Thursday, March 8, 2012

90% Solution

Saturday, July 30, 2011

The 90% Solution

Welcome to the fourth installment of this series examining various types of Silver commercially available for those who have a desire to accumulate a bit of the “Ice Metal”. As always I, the House Martin, am responsible for all content in this entry. The owner, and until recently, rarely, operator of this blog invited me to post my ramblings on silver here. Feel free to enter any questions or comments and I will do my best to answer them. Photos will follow as soon as possible.

Sometimes referred to as “Junk”, properly called the “coin of the realm”, many countries once upon a time minted their coinage out of a mixture of 90% Silver, 10% copper. Today I will examine a couple of these silver options.

To the coin accumulator the importance of these coins is very simple. In the event of any catastrophic event which undermines the confidence/value of paper money silver is an obvious and natural replacement to mediate exchanges. American Silver currency comes in forms that are readily identifiable by all Americans, and of a dependable quality known to most Americans and thus could serve as a medium of exchange in the event of a significant ‘dislocation’ to the economy. The key thing is having some on hand in the event of the need arising.

First, I will not be looking at any silver below the 90% level. While I do own a bit of this true ‘junk’ it is neither my focus, nor all that interesting to collect in my opinion. Furthermore, I will in no way attempt to chronicle all of the options in the 90% range as too many countries have dabbled in 90% coins for various periods of their history. The purpose of this treatise is simply to look at those 90% silver coins produced in significant numbers and in some association with the U.S. Mint. This confines us to basically three countries coinage, and I will be focusing on two of these countries in particular. The United States Mint coined in 90% silver until 1964. In addition the Nation of Panama also used the same source of coin blanks thus minting in 90% silver for generally the same time range. The third country I will only mention is the Philippines which initially minted in 90% silver, but fairly quickly down graded (even before the outbreak of WWI).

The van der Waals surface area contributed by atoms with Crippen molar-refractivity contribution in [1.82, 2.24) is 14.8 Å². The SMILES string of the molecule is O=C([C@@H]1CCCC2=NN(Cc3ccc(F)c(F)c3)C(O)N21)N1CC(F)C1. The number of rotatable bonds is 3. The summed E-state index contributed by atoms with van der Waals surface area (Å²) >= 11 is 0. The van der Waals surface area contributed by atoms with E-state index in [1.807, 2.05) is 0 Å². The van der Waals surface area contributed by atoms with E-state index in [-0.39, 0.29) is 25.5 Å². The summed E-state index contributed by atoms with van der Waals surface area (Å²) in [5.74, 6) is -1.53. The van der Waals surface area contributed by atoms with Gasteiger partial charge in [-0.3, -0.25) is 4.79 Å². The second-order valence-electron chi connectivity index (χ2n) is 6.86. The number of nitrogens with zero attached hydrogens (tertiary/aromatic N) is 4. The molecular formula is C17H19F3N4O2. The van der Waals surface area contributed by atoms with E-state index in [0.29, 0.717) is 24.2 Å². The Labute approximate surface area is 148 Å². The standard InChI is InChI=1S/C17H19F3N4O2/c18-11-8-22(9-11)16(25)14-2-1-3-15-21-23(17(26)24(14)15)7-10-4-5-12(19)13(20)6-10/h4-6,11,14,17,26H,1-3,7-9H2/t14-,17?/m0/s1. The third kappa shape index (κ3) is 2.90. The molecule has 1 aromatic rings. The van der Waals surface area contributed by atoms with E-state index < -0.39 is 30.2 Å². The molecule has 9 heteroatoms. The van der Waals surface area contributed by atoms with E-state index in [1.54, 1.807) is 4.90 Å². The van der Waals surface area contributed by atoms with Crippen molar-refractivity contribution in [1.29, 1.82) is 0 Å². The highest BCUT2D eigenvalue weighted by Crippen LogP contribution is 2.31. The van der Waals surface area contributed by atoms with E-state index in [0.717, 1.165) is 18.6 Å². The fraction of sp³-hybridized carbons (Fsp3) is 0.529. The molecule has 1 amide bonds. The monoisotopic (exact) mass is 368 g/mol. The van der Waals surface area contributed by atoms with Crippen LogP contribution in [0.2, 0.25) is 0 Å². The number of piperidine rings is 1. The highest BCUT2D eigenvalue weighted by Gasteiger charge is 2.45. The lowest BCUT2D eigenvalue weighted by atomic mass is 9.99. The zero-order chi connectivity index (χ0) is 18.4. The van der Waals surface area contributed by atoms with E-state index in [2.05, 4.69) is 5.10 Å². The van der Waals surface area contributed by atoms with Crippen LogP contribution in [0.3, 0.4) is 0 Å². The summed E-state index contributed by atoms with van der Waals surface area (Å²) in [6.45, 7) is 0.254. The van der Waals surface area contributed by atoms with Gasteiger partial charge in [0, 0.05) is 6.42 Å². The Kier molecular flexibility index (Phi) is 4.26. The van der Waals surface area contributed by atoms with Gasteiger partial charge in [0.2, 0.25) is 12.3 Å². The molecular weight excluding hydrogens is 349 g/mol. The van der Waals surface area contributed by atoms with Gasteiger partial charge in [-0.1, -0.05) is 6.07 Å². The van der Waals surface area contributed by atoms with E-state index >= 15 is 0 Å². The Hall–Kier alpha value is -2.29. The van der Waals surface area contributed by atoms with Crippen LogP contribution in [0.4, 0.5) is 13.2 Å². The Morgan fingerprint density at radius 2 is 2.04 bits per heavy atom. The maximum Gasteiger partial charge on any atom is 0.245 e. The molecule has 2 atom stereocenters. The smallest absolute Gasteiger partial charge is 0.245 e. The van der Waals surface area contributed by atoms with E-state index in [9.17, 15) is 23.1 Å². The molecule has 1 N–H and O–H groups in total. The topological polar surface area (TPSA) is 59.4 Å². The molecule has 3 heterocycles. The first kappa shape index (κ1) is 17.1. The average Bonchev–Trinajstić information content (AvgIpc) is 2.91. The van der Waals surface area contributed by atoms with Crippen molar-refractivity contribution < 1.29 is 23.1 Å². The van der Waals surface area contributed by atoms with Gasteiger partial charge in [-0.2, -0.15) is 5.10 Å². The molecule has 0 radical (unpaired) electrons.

American 90% silver coins came in four varieties: the dollar, the half dollar, the quarter dollar, and the dime or tenth dollar. The American nickel was only minted in partial silver for a very brief period in WWII (1942 to 1945) and even then was only 35% silver. I will not go into detail on the American Dollar, Half dollar, Quarter, or Dime as I presume that all of you know what these coins are and have but to generally look at the dates to see if they are from the “Sound Money era”. Speaking of which, if you come into contact with these silver coins they make a VERY different sound when struck against other coins, thus sparking the term “Sound Money” as you can literally here the difference between the coins. I include a few pictures of some of the earlier coins in case you are not familiar with them. In order they are a selection of Half Dollars, and old quarter, and an old dime. They are all presented Obverse than reverse.

The other coinage I will speak about is that of Panama. Panamanian coins are reasonably common in the United States due to our long standing military presence in Panama. Additionally, vessels traveling through the Panama Canal also have led to Panamanian coins being imported to the U.S. In either event looking at most coin operations and ebay will quickly show that there are a reasonable number of the coins of Panama available, and often they can be obtained for less than the comparative American coins.

The coinage of Panama was struck on the same coin blanks as American money. This means that it is of the same size and quality as our own. As a further bonus the Panamanians even went so far as to state directly on their coins the weights and purity of their coins. The only two things to remember are as follows. Which coins are we talking about? And when did they stop minting them in 90% silver?

Generically, the money of Panama is called the Balboa. Coins that equal a portion of a Balboa are referred to by their proportion of a full Balboa. So the ‘decima Balboa’ is 1/10th of a Balboa, or the equal of an American Dime.

The ‘Quarto Balboa’ is 1/4t of a Balboa, or the equal of an American Quarter.

The ‘Medio Balboa’ is ½ of a Balboa, or the equal of an American Half dollar.

And finally a full Balboa is usually referred to as ‘Un Balboa’ and is equal in size to an American Dollar (not pictured).

In Theory, Panama stopped minting in 90% Silver after 1964 just as the United States did. However, the Panamanians seem to have had some left over 90% coin blanks and you can find numismatically tested and graded coins that were minted as late as 1968 and are still 90% silver. However, the accumulator is not looking for oddities as such will always cost a premium and I would recommend sticking with 1964 and prior if you purchase Balboas.

As a final note, all of these coins were minted to the Avopoidal, or 26 gram, ounce instead of the more talked about “troy” ounce which is a smidge over 31 grams. The result is that an American Dollar, or a Panamanian Balboa will weight basically 4/5 of a troy ounce. If you wish to accumulate these by the Troy ounce you need to remember you need 5 quarters to equal one Troy ounce, not the four you might expect.

Next time, the last installment of this series. Fun and Games of Ebay, or “You can’t always get what you want”, but you can probably at least see it on Ebay.

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